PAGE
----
Researchers from the Department of Aerosol and Cloud Microphysics at TROPOS are interested in the possible effects of particles from the ocean on the formation and properties of clouds. For this purpose, instruments were installed on São Vicente to detect and characterise aerosol particles, cloud droplets and ice germs. Ice germs are particles that can cause the formation and freezing of cloud droplets. The team operates two identical instrument sets on the coast (at the CVAO) and more than 700 metres higher on Monte Verde, which are already providing initial results. Furthermore, a complementary kite and tethered balloon platform is being used to investigate the condition of the atmosphere by measuring wind speeds, temperatures and humidity. We have already found clear evidence that there is a connection between the properties of aerosol particles, cloud droplets and ice germs at sea level and at the cloud level at this site," said Dr Frank Stratmann, head of the department of Aerosol and Cloud Microphysics." He went on to say: "This is one of the basic prerequisites for the possible influence of particles from the surface film on clouds. However, this is not yet proven.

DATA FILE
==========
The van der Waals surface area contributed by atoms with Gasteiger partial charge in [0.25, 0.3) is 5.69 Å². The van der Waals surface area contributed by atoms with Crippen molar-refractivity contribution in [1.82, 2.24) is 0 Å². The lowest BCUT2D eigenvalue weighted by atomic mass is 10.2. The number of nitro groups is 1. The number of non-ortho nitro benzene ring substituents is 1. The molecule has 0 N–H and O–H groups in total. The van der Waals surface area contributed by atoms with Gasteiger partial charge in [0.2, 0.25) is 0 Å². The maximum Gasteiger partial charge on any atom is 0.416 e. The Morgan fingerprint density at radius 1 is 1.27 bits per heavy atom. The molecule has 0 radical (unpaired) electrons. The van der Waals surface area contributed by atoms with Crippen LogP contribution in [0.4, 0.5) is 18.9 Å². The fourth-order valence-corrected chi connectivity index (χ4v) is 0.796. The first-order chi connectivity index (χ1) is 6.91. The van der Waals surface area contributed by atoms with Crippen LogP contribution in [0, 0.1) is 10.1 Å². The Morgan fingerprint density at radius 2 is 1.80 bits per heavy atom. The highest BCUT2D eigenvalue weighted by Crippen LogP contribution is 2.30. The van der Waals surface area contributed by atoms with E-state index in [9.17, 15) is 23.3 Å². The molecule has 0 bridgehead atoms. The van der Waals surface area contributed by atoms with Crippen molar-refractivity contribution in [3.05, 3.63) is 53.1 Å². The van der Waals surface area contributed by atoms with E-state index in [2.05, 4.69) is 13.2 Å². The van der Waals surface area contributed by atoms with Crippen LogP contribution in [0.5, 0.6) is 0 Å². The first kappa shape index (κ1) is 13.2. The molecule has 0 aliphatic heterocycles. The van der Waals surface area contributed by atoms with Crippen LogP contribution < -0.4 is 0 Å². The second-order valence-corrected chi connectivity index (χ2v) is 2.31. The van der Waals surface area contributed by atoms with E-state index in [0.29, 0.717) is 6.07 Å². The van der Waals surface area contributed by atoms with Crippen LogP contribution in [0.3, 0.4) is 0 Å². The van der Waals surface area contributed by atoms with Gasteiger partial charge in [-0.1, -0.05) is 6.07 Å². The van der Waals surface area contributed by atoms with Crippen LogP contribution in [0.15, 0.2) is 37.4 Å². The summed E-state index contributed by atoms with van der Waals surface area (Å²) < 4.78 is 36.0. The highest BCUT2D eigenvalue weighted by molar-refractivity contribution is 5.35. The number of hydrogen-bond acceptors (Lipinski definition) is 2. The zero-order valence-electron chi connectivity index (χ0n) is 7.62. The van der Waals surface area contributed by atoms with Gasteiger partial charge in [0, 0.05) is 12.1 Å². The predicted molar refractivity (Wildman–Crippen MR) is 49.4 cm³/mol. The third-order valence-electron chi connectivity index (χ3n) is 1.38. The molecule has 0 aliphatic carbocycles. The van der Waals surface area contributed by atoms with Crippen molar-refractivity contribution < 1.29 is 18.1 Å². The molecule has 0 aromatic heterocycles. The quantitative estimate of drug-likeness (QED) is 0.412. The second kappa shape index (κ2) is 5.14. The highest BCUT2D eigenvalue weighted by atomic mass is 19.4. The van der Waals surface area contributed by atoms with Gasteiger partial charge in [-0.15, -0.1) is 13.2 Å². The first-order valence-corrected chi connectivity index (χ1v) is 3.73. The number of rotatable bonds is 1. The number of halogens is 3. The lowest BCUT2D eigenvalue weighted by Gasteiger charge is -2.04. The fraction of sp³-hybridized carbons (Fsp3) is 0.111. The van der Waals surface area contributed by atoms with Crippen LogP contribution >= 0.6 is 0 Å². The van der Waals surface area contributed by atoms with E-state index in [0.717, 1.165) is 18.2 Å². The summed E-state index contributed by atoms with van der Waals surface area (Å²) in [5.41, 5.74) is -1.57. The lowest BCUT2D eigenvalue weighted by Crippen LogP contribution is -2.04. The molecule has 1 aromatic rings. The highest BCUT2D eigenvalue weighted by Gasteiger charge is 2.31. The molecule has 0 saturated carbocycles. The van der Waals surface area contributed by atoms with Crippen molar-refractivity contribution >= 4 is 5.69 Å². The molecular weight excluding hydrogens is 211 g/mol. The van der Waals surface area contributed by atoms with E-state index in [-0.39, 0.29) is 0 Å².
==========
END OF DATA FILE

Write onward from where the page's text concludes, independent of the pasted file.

”Quite unusual for atmospheric research is the use off a water tank about one cubic metre in size, in which fresh seawater is pumped and breaking waves are simulated. The properties and constituents of the aerosol particles from the tank are directly compared with those of the particles in the outside air to determine similarities and differences. Thus, processes in the marine atmosphere can be compared with those in small scale under controlled conditions. The team had already carried out tests in the seawater test facility of the ZMT in Bremen and in the seawater basins of the University of Oldenburg.